It’s only 15 minutes into our conversation when I finally dive into my prepared questions. Who is Jabulani exactly?
He begins. “So I’m Jabulani Majola. I’m from a small town in KZN called Greytown...”, he trails off, quickly losing track. “Wait, what else am I telling you?”.
This irenic humour is something easy to notice and appreciate, especially from an exceptionally skilled and protean musician who takes what he does seriously. Clearly doesn't take himself too seriously.
So again, who is Jabulani?
A farm boy from the jewel town of the fertile rich Natal Midlands, Jabulani grew up in the small and deeply historical town of Greytown. He found himself in Cape Town after high school to do a three month internship as part of a media company.
Who moves far from home for a three month internship? “I wasn’t sure what I wanted to do after high school. So I was like, let me take this internship. It was media, though not directly music. Honestly, I just wanted to get away from Greytown, but I was hoping the three month internship would lead to something more permanent”.
And it did.
Serendipitously, the guys from the media company where he interned knew of The Message Trust - a missional organisation founded in the UK which was then establishing its roots in South Africa.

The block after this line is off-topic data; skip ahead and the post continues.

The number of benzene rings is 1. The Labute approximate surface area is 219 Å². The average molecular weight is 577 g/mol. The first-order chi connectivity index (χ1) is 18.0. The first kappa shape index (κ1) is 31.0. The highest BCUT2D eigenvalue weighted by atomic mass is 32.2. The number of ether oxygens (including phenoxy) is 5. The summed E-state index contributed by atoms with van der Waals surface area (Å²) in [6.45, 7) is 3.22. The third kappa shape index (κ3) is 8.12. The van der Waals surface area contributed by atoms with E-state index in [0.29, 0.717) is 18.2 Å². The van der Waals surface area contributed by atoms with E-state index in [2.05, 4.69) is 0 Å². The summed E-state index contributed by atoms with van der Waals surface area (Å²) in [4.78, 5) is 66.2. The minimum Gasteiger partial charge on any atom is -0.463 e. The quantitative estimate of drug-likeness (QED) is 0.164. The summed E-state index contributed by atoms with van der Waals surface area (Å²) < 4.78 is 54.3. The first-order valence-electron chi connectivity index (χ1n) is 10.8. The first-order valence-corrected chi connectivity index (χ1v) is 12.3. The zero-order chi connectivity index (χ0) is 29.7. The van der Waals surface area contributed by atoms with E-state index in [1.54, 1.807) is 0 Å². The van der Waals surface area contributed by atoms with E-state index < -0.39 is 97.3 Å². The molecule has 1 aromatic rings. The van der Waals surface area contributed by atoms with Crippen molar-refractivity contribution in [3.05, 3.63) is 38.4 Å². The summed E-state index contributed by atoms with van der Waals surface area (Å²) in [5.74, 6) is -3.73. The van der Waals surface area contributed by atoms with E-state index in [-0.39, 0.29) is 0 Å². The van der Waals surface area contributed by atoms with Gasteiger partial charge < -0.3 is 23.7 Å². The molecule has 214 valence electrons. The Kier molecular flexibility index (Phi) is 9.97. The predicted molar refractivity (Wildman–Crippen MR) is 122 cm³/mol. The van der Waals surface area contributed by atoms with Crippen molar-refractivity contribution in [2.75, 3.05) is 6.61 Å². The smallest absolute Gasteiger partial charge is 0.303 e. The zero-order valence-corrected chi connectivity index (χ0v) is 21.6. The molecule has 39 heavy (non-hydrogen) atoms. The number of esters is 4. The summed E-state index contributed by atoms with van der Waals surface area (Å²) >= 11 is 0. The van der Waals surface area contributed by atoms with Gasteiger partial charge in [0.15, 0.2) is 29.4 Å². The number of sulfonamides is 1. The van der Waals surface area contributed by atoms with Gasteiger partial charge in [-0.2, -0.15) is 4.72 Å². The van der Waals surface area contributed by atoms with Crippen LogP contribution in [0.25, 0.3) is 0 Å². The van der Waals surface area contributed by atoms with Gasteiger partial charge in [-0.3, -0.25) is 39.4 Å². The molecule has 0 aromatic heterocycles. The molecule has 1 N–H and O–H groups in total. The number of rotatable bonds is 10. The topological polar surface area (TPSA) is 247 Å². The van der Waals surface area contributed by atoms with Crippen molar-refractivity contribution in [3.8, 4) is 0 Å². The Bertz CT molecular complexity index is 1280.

This was 2014. Fast forward a year, and he, along with three other Cape Town youth, were flown to The Message Trust headquarters in the UK to be trained in all aspects of the ministry.
“The Message was looking for four young people that would join a band to go to England and be trained for all the work we are doing now. They were not looking for KZN people``, he adds emphatically. He knows it was his carefully honed wordsmithing and poignant delivery captured in a video from his internship that got him the endorsement and an audition to become part of what is Kinectic IV, then a four piece Missions band formed as part of the creative arm of The Message Trust.
From that moment the ground was laid for a career clocking in more than 16, 000 miles travelling locally and abroad, as part of an international ministry whose goal is to create '...opportunities for tens of thousands of urban teenagers and young adults to hear the good news of Jesus in word and demonstrated in action.'
“It’s crazy to see God’s hand over my life. That dream that I had - that I couldn't quite identify or put words to, God obviously knew and brought it into fruition.”
So how did this Greytown boy survive England?
“When you grow up wanting to be a rapper, you obviously dream of making it big in America. But for some reason, from high school I started dreaming of going to England. I was 19 when Kinectic IV was formed and finally made it to England. But the first week I wasn't feeling it - I was thinking of home. I didn't yet know my bandmates, with whom I was supposed to bond with, so I felt alone. When you’re young, your expectations are high and unrealistic - so when the culture shock hit me I was overwhelmed. But once I got used to the place and started making friends, I felt a bit better. I had to make a decision to live in the moment”
Part of their training during their 6 month stint in the UK involved prisons and community ministry, some of the core programmes used by The Message Trust to mobilise young people to flourish in faith and life. Part of these programmes include what they call Christ-centred enterprise, which offers training and employment opportunities for young men leaving prison.